SKWID harnesses the power of both the wind and the tide
By Ben Coxworth
May 17, 2013
There are already a wide variety of renewable energy systems that harness the power of the wind, along with some that generate power via the flow of ocean currents. According to Japanese engineering firm MODEC (Mitsui Ocean Development & Engineering Co.), however, its soon-to-be-tested SKWID system will be the first one to do both.
SKWID stands for Savonius Keel and Wind Turbine Darrieus. This is appropriate, as it’s an anchored floating platform that contains both a Savonius tidal turbine below the waterline, and a Darrieus vertical-axis wind turbine up in the air. The two are connected by a central gearbox/generator, allowing the SKWID to generate power from the currents, the wind, or both. Additionally, the rotation of the tidal turbine can be used to help get the wind turbine spinning, when breezes are light and it needs a bit of extra inertia.
The design of the Darrieus turbine is such that it can spin to the left or to the right, so it works regardless of the wind direction. The tidal turbine spins in just one direction, but it does so irrespective of the direction of the current. It is reportedly able to harness even the weakest of currents, and is not affected by marine growth on its half-cyclinder-shaped buckets/blades. Additionally, because it spins no faster than the current, it is claimed to be safe for marine life.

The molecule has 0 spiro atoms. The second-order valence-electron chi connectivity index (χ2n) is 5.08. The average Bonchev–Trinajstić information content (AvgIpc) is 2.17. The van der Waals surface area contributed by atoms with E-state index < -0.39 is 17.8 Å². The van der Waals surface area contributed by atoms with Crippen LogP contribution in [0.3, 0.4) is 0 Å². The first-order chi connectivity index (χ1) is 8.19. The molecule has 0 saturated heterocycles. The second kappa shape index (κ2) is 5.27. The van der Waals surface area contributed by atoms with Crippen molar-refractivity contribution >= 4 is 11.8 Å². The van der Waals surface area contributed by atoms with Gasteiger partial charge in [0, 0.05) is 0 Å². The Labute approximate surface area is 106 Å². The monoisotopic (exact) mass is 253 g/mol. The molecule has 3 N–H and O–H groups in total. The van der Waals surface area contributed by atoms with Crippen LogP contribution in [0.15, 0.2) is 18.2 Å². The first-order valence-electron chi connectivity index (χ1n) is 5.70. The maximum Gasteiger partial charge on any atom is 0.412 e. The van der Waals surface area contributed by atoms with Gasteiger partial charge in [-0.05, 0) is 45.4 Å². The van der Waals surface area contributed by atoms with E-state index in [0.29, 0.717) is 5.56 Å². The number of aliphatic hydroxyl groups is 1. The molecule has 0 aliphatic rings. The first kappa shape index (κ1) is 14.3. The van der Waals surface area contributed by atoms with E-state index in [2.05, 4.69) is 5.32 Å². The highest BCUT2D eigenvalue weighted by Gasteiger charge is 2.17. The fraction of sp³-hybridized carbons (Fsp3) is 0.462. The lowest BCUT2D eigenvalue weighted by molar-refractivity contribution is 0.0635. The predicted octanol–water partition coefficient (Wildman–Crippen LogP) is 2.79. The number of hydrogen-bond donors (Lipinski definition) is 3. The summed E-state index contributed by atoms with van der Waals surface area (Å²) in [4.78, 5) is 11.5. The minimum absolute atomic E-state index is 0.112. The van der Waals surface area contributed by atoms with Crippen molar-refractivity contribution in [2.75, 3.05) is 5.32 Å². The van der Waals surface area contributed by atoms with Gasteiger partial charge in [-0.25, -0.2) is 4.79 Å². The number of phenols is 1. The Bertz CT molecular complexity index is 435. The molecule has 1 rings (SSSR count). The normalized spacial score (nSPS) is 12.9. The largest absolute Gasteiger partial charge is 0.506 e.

The SKWID shouldn’t be too likely to tip over in rough seas, as the deck-level-mounted generator and below-deck-mounted tidal turbine help keep its center of gravity low. Additionally, the ring-shaped deck (which is the source of flotation) is joined to the central structure via flexible rubber mounts, allowing it to rock back and forth with the waves while the turbines and associated machinery remain stable and upright.
According to a report on Japan’s NHK News (relayed by America’s CBS News), one of the SKWIDs is due to be installed and tested off the coast of Japan, sometime this fall (Northern Hemisphere). The wind turbine should sit 47 meters (154 feet) above sea level, with the tidal turbine having a diameter of 15 meters (49 feet). Together, they may be able to generate enough power to provide for approximately 300 households.
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